From the Susquehanna River Basin Commission: The Susquehanna River Basin Commission has released a report on potential impacts to water quality from unconventional natural gas drilling and other activities in the Basin.  A water quality monitoring network with more than 50 stations was put into place in 2010, as the natural gas industry was rapidly growing in the Basin. Most of the activity was located near headwater streams where water quality observations and data were scarce.  To date, the Commission’s network of monitors has not detected discernible impacts on the Basin’s water resources, but continued vigilance is warranted.  “The Commission takes very seriously its role in monitoring water quality conditions in the Basin, in order to collect the necessary data to make informed decisions,” said Executive Director Andrew Dehoff, P.E. “This report provides more information as part of the Commission’s mission to sustainably manage the water resources of the Susquehanna River

NEXUS Pipeline Gets Construction Go-Ahead; Rover Approved for More Horizontal Directional Drilling

From NGI: FERC issued an order Wednesday clearing Nexus Gas Transmission LLC to start construction, an expected but no less significant step forward for the delayed greenfield natural gas pipeline.  The order came the same day as the competing Rover Pipeline LLC received clearance from the Federal Energy Regulatory Commission to resume work at four horizontal directional drilling (HDD) locations where work had been stopped since May.  Rover and Nexus are not the only Northeast natural gas transmission projects to face regulatory setbacks in recent years. The regulatory climate has been particularly hostile for pipelines in New York, where developers have faced obstruction, an issue explored in NGI’s latest special report, Empire State Showdown: The NatGas Battle for New York .  FERC staff authorized Nexus to proceed with construction on the 255-mile project, excluding specific segments where the developer will need to submit additional information before work can start [CP16-2

New Bill Would Give Some Ohio Counties Bigger Share of Oil and Gas Production Revenue

From The Times Leader: Congressman Bill Johnson introduced legislation last week that, if passed, would allow oil and gas producing counties in Ohio to keep more revenue generated from production on federal lands.  The bill, titled Providing Opportunities With Energy Revenues (or POWER) Counties Act, is similar to previous legislation introduced by Johnson in 2015 that was not enacted. The proposed legislation seeks to “amend the Mineral Leasing Act to require payment to counties of a portion of certain revenues received by the United States under Federal oil and gas leases, and for other purposes,” according to  The Mineral Leasing Act, first enacted by Congress in 1920, regulates the leasing of public lands for the development of several mineral resources, including coal, oil, natural gas, other hydrocarbons and other minerals.  “There is little doubt that Eastern and Southeastern Ohio are at the center of America’s energy renaissance,” Johnson said. “Energy d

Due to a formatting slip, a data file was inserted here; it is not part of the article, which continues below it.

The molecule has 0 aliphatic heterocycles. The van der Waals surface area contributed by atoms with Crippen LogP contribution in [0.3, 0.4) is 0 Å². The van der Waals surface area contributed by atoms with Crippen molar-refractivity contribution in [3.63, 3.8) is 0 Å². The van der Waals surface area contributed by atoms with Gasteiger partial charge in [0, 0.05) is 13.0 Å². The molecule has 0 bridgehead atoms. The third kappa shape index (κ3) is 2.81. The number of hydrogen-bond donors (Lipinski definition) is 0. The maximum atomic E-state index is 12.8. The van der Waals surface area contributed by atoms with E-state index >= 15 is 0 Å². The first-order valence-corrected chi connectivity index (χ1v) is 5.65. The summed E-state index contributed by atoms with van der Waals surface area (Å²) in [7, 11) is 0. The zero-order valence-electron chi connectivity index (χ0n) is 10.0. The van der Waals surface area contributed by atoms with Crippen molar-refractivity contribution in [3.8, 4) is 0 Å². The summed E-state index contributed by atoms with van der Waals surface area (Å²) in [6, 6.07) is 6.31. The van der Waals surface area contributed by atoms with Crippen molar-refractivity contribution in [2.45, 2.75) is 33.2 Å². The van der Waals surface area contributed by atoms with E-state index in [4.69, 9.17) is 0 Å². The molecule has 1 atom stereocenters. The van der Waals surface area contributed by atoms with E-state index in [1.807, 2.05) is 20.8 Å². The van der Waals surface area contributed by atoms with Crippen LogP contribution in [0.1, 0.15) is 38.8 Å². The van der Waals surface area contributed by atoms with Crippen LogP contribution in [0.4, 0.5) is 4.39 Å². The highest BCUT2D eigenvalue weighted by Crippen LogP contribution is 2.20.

Pipeline Construction is Aiding OH Utica Shale in Closing Gap on PA Marcellus

From MDN: It’s been a few months since we’ve brought you news about the monthly average for Baker Hughes’ venerable rig count–largely because after GE completed it’s merger with Baker Hughes they quit issuing monthly press releases from their website! We spotted a story in the Pittsburgh Business Times that talks about Ohio coming close to parity in their rig count with Pennsylvania–which is a really big deal–and the reasons for it. That story sent us looking for the latest rig count numbers and indeed, it’s true. As of September, PA averaged 33 shale rigs in operation, while OH averaged 29–the closest we’ve ever seen it. If you look at the counts for last week (BH does a weekly rig count too), the numbers are even closer: PA with 31 rigs, OH with 29. We don’t typically monitor the weekly counts as they always fluctuate up and down–better to look at monthly averages. But the fact remains that PA has been pretty steady, operating between 32 and 34 rigs per month since January of this